According to a study by the Academy of General Dentistry, those who bite their nails, clench their teeth, or chew on pencils are at much higher risk to develop bruxism (unintentional grinding of the teeth). Bruxism can lead to tooth sensitivity, tooth loss, receding gums, headaches, and general facial pain.
Those are some nasty sounding side effects from chewing on your nails. Most nail-biting is a sign of stress or anxiety and its something you should deal with. So what steps can you take if you have a nail-biting habit?
There are several things you can do to ease up on nail-biting:
- Trim your nails shorter and/or get regular manicures – Trimming your nails shorter is an effective remedy. In so doing, they'll be less tempting and more difficult to bite on. If you also get regular manicures, you’ll be less likely to ruin the investment you’ve made in your hands and fingernails!
- Find a different kind of stress reduction – Try meditation, deep breathing, practicing qigong or yoga, or doing something that will keep your hands occupied like squeezing a stress ball or playing with a yo-yo.
- Wear a bitter-tasting nail polish – When your nails taste awful, you won't bite them! Clear or colored, it doesn't matter. This is also a helpful technique for helping children get over the habit.
- Figure out what triggers your nail-biting – Sometimes it's triggered by stress or anxiety and other times it can be a physical stressor, like having hang nails. Knowing what situations cause you to bite your nails will help you to avoid them and break the habit.
- Wear gloves or bandages on your fingers – If you've tried the steps above and they aren't working, this technique can prove effective since your fingernails won't be accessible to bite.
If you're still having trouble with nail-biting after trying these self-help steps, it's best to consult your doctor, dermatologist, or Drs. Maoloni and Pope. For some, it may also be the sign of a deeper psychological or emotional problem.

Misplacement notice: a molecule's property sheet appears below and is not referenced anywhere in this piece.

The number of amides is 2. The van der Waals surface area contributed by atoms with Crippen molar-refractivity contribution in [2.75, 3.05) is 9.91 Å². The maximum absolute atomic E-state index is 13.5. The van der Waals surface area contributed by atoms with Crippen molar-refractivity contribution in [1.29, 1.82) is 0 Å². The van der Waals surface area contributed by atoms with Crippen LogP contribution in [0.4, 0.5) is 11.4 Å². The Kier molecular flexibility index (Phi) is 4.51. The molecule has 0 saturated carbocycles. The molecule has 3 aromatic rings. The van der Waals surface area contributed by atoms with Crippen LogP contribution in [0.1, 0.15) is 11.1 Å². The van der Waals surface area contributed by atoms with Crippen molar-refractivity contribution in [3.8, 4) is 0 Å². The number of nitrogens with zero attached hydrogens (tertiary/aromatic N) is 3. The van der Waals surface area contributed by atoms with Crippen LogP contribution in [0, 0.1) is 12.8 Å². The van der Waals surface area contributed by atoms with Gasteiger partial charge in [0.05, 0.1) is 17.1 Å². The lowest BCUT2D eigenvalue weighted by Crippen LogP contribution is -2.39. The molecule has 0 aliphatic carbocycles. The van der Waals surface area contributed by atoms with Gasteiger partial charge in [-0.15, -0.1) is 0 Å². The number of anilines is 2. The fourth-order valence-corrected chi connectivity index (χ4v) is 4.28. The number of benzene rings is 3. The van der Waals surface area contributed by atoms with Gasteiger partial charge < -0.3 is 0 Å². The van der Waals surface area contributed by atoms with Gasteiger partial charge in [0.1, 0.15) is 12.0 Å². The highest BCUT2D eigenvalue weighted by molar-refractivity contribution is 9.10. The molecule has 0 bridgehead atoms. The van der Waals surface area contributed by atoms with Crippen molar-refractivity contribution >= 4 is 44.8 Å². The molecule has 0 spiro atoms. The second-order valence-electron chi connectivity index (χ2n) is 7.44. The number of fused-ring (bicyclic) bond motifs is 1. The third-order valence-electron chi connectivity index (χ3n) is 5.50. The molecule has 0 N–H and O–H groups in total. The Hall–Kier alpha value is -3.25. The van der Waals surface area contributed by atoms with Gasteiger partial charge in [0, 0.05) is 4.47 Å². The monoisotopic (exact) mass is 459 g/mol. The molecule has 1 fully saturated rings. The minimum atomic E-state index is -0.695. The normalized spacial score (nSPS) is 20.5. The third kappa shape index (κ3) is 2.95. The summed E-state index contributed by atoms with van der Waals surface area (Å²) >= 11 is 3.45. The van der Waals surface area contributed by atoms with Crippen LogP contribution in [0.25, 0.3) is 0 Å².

Whatever the cause, nail-biting is a habit you need to break for your physical and emotional well-being. If you have any questions about the effects it can have on your oral health, please don't hesitate to ask Drs. Maoloni and Pope during your next visit to our Flossmoor and New Lenox, IL office.
February 26th, 2019
When you start wearing braces, it can become a challenge to clean certain areas of your mouth. If these areas are neglected for long periods of time, though, decay and stains can form on your teeth.
Your mouth will require extra attention while you have your braces on. This can include using a special toothbrush to reach those spots, flossing every day, getting fluoride treatments, avoiding certain foods, and making sure to visit your dentist. Let’s take a closer look at what you can do to prevent decay during treatment.
When you get your braces on, Drs. Maoloni and Pope will give you an interdental toothbrush that can be used to get to those hard-to-reach spots in your mouth. The brush has bristles that can easily remove food residue stuck between the wires in your mouth. We may also suggest using a WaterPik, which pulses a pressurized stream of water to remove excess food particles.
Brushing and flossing every day should always be a part of your oral health regimen, but this becomes especially crucial when you have braces. If food gets stuck between braces and sits on your teeth, decay and staining will start to occur. Drs. Maoloni and Pope and our team recommend flossing at least once a day, and brushing and using mouthwash after every meal as long as you have braces.
If you don’t have the time, make sure at least to swish your mouth really well with water after you eat. It’s especially important to follow these steps after consuming sugary foods or beverages. It’s best to avoid sweets altogether when you have braces.
Making sure to visit your dentist at least twice a year for a routine cleaning can also help to prevent any decay from damaging your teeth while your teeth are encased in braces. Your dentist will remove any plaque or tartar that’s built up since your last cleaning.
Prevention is key when it comes to keeping your mouth healthy during orthodontic care with braces. Follow these tips and you’ll keep your teeth beautiful and healthy for the day your new smile is finally revealed!